What’s On… 2nd Avenue between 7th Street and St. Mark’s Place?
A monthly column by CAROLYN ONOFREY
From the beginning, the East Village was a melting pot for the Polish, the German, and the Ukrainian; the place where the Yiddish theater flourished in the early 20th century and where affordable (although cramped) housing was always the trend. Today, the East Village can seem a bit watered down from its roots as a melting pot, but if you know where to look you can grab a glimpse of East Village past.
118 Second Avenue – Virage
Although the decor says French bistro, the menu begs to differ, gathering inspiration of the Mediterranean and Middle Eastern persuasion. Try your luck with the menu selections, the pasta always being a safe bet, but stay away from the fried artichokes.
119 Second Avenue – East Noodle Ramen & Robatayaki
Stop by East Noodle for some Japanese barbecue and Ramen. Keeping with the trend of cheap Japanese in the East Village, East Noodle delivers another mediocre display of Japanese comfort food. Frequenters of the area each have a favorite that they swear by; maybe East Noodle will be yours!
121 Second Avenue – Sushi Park
Sushi Park is most known for its 50% off sushi special. The sushi may not be the best you’ve ever had, but a plethora of rolls at dirt cheap prices keep the poor college students coming back for more.
122 Second Avenue – Ukrainian Sports Club
The Ukrainian Sports Club is a soccer club founded in 1948 by Ukrainian immigrants to the East Village. While technically only open to members and their guests, the soccer club comes complete with a pool table and cozy bar, and will allow the public to drop by and cheer for their favorite Ukrainian fighter. This sports club is truly a reminder of the melting pot that New York City and the East Village continue to be.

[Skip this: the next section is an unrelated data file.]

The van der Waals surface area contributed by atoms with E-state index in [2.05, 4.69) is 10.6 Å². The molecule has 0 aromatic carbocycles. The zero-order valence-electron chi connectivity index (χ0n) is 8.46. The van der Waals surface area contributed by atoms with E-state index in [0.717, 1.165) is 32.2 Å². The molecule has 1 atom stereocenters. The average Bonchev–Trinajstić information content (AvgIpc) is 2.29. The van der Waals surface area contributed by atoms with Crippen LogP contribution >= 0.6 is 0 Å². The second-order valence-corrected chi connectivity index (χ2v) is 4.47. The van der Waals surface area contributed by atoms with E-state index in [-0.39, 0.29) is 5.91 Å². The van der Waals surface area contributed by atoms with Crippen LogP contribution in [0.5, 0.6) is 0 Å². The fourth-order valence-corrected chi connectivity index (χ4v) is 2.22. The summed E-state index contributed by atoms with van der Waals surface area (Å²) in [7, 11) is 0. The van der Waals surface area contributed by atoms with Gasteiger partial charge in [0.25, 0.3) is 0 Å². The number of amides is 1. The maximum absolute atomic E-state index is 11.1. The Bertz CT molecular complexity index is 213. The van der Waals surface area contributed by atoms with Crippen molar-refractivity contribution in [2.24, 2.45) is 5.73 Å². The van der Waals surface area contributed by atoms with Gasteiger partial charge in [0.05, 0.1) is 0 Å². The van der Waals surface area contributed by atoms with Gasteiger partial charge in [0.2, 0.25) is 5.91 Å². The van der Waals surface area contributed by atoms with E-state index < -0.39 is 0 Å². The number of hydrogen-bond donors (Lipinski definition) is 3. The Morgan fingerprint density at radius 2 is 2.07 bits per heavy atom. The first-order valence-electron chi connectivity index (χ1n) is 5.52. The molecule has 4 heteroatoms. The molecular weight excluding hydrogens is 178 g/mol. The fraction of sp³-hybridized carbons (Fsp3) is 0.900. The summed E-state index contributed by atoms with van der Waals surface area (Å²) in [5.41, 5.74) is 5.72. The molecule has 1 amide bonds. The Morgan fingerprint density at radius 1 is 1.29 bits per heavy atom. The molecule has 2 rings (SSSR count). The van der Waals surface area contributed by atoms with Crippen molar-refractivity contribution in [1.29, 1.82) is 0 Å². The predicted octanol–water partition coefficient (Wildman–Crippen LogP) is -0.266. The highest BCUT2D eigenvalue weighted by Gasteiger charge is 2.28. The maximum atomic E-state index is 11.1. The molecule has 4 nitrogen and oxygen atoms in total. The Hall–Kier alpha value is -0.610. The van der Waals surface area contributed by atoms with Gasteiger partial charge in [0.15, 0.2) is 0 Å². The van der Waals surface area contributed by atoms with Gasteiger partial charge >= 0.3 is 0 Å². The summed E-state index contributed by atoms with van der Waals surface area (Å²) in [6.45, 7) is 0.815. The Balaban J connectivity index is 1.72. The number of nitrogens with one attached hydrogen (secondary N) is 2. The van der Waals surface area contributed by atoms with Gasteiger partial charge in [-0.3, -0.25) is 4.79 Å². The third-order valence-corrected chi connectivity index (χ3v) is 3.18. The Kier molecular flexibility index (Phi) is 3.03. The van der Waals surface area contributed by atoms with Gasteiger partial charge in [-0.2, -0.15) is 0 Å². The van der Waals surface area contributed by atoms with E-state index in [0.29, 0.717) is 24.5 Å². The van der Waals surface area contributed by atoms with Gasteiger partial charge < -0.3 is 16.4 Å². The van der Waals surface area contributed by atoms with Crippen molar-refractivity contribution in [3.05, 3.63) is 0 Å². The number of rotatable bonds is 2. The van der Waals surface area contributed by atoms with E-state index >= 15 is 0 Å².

123 Second Avenue – Pommes Frites
When you’re craving fries Pommes Frites is the perfect stop. Enjoy a selection of flavored mayos and ketchups with your fresh thick cut, always fried twice, Belgian style frites. Sauces are $1 each and come in flavors ranging from Sweet Mango Chutney Mayo to Wasabi Mayo to Mexican Ketchup. Go plain (Mayo, Ketchup, Mustard, or Tabasco and Malt Vinegar) for free!
124 Second Avenue – San Loco
San Loco’s can’t miss Mexican has quickly become a late-night tradition for many of the young patrons of the lower east side of Manhattan. Sure, the food is better after you’ve been at the bar all night, but some things just can’t be understood unless you’ve lived them yourself. This location on Second Avenue is one of four locations scattered throughout the East Village, Lower East Side, and Brooklyn. Try a taco or two and take a look at the surprisingly tasty dessert menu.
126 Second Avenue – Orpheum Theatre
The Orpheum Theatre started out in the 1880s as a concert garden and expanded into the theater it is now in 1904 and after a brief hiatus as a motion picture theater, has been home to great productions such as Anything Goes (1962) and Little Shop of Horrors (1982). The Orpheum Theatre is currently the home of Stomp, where you can grab a lively show of beat-heavy theatrics and physical comedy. Tickets will run you about 50 to 90 dollars each.
127 Second Avenue – B & H Vegetarian
Not to be confused with B & H Photo, B & H Vegetarian may not look like anything more than a bodega from the outside, but has been a staple for cheap vegetarian grub in the East Village since 1942. The clientele over the years have left their mark with blintzes, pierogi, borscht, and homemade Challah bread dotting the menu.
128 Second Avenue – Stage
Although not always open when you want it to be, Stage is another ancient spot on this block that has carved a niche for itself in the immigrant history of the East Village. Walking into the narrow space with its lunch counter, it is clear that this is the kind of place where the locals have roamed for years. Try the corned beef on Thursdays or the pierogi.
129 Second Avenue – Cheep’s Pita Creations
Cheep’s is one of the latest additions to this strip of second avenue. Serving “cheep” falafel and shawarma and even a knock-off of Pommes Frites’ Belgian style fries. They’re a one stop shop for the delicious treats at Mamoun’s (around the corner on St. Mark’s) and Pommes Frites without the sometimes seemingly endless lines.
131 Second Avenue – Paul’s – Da Burger Joint
Established in 1989, Paul’s is a perfect example of the gritty past of the East Village. The interior of Pauls, with its lunch counter, open grill, and dingy digs is strangely comforting. If walls could talk, Paul’s would no doubt have plenty to say. Grab a burger (and vat of pickles while you’re at it) at this East Village institution that won’t disappoint.